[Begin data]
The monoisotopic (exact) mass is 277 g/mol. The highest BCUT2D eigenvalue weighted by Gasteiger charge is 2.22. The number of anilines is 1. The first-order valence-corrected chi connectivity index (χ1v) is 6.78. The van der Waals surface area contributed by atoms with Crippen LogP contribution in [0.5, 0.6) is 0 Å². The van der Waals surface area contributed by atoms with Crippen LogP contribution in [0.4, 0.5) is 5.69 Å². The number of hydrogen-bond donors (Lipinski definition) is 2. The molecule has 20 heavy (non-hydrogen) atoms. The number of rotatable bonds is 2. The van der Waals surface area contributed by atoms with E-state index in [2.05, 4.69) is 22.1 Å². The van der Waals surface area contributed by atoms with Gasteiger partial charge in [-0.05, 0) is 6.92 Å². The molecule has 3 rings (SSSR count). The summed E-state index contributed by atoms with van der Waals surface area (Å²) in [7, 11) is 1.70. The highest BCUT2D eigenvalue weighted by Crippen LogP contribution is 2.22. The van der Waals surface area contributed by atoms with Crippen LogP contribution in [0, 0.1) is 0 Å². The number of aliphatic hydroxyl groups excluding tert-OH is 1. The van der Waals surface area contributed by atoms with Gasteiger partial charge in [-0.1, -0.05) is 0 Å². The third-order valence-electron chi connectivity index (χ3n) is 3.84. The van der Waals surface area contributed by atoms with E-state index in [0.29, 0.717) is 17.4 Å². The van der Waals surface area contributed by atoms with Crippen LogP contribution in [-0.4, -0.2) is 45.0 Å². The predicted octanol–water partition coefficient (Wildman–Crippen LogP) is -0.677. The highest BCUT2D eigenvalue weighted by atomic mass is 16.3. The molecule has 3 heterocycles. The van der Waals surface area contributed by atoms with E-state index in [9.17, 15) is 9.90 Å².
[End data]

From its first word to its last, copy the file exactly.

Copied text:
The monoisotopic (exact) mass is 277 g/mol. The highest BCUT2D eigenvalue weighted by Gasteiger charge is 2.22. The number of anilines is 1. The first-order valence-corrected chi connectivity index (χ1v) is 6.78. The van der Waals surface area contributed by atoms with Crippen LogP contribution in [0.5, 0.6) is 0 Å². The van der Waals surface area contributed by atoms with Crippen LogP contribution in [0.4, 0.5) is 5.69 Å². The number of hydrogen-bond donors (Lipinski definition) is 2. The molecule has 20 heavy (non-hydrogen) atoms. The number of rotatable bonds is 2. The van der Waals surface area contributed by atoms with E-state index in [2.05, 4.69) is 22.1 Å². The van der Waals surface area contributed by atoms with Gasteiger partial charge in [-0.05, 0) is 6.92 Å². The molecule has 3 rings (SSSR count). The summed E-state index contributed by atoms with van der Waals surface area (Å²) in [7, 11) is 1.70. The highest BCUT2D eigenvalue weighted by Crippen LogP contribution is 2.22. The van der Waals surface area contributed by atoms with Crippen LogP contribution in [0, 0.1) is 0 Å². The number of aliphatic hydroxyl groups excluding tert-OH is 1. The van der Waals surface area contributed by atoms with Gasteiger partial charge in [-0.1, -0.05) is 0 Å². The third-order valence-electron chi connectivity index (χ3n) is 3.84. The van der Waals surface area contributed by atoms with E-state index in [0.29, 0.717) is 17.4 Å². The van der Waals surface area contributed by atoms with Crippen LogP contribution in [-0.4, -0.2) is 45.0 Å². The predicted octanol–water partition coefficient (Wildman–Crippen LogP) is -0.677. The highest BCUT2D eigenvalue weighted by atomic mass is 16.3. The molecule has 3 heterocycles. The van der Waals surface area contributed by atoms with E-state index in [9.17, 15) is 9.90 Å².